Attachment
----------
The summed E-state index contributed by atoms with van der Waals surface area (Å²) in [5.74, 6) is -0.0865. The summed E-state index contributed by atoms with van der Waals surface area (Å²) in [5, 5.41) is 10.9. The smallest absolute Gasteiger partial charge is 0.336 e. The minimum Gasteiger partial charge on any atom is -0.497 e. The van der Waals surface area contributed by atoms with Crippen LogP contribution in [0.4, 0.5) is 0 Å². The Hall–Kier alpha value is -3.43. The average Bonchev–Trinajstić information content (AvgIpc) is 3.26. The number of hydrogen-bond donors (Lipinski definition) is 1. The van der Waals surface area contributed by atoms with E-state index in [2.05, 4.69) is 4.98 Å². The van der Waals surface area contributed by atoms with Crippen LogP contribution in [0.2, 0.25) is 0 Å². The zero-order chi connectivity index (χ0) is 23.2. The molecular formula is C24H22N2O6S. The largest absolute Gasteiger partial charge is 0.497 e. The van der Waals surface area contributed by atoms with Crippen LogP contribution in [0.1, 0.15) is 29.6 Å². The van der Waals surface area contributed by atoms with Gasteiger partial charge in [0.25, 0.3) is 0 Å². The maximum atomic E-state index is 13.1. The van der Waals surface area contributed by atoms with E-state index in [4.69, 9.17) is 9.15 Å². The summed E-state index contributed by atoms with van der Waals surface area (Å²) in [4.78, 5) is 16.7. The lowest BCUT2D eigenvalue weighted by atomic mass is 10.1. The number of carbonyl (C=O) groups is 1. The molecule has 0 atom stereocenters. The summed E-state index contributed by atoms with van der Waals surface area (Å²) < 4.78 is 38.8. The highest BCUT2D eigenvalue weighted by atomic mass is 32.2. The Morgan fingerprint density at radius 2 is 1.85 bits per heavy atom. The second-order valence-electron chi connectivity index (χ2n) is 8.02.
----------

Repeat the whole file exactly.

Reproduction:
The summed E-state index contributed by atoms with van der Waals surface area (Å²) in [5.74, 6) is -0.0865. The summed E-state index contributed by atoms with van der Waals surface area (Å²) in [5, 5.41) is 10.9. The smallest absolute Gasteiger partial charge is 0.336 e. The minimum Gasteiger partial charge on any atom is -0.497 e. The van der Waals surface area contributed by atoms with Crippen LogP contribution in [0.4, 0.5) is 0 Å². The Hall–Kier alpha value is -3.43. The average Bonchev–Trinajstić information content (AvgIpc) is 3.26. The number of hydrogen-bond donors (Lipinski definition) is 1. The van der Waals surface area contributed by atoms with E-state index in [2.05, 4.69) is 4.98 Å². The van der Waals surface area contributed by atoms with Crippen LogP contribution in [0.2, 0.25) is 0 Å². The zero-order chi connectivity index (χ0) is 23.2. The molecular formula is C24H22N2O6S. The largest absolute Gasteiger partial charge is 0.497 e. The van der Waals surface area contributed by atoms with Crippen LogP contribution in [0.1, 0.15) is 29.6 Å². The van der Waals surface area contributed by atoms with Gasteiger partial charge in [0.25, 0.3) is 0 Å². The maximum atomic E-state index is 13.1. The van der Waals surface area contributed by atoms with E-state index in [4.69, 9.17) is 9.15 Å². The summed E-state index contributed by atoms with van der Waals surface area (Å²) in [4.78, 5) is 16.7. The lowest BCUT2D eigenvalue weighted by atomic mass is 10.1. The number of carbonyl (C=O) groups is 1. The molecule has 0 atom stereocenters. The summed E-state index contributed by atoms with van der Waals surface area (Å²) < 4.78 is 38.8. The highest BCUT2D eigenvalue weighted by atomic mass is 32.2. The Morgan fingerprint density at radius 2 is 1.85 bits per heavy atom. The second-order valence-electron chi connectivity index (χ2n) is 8.02.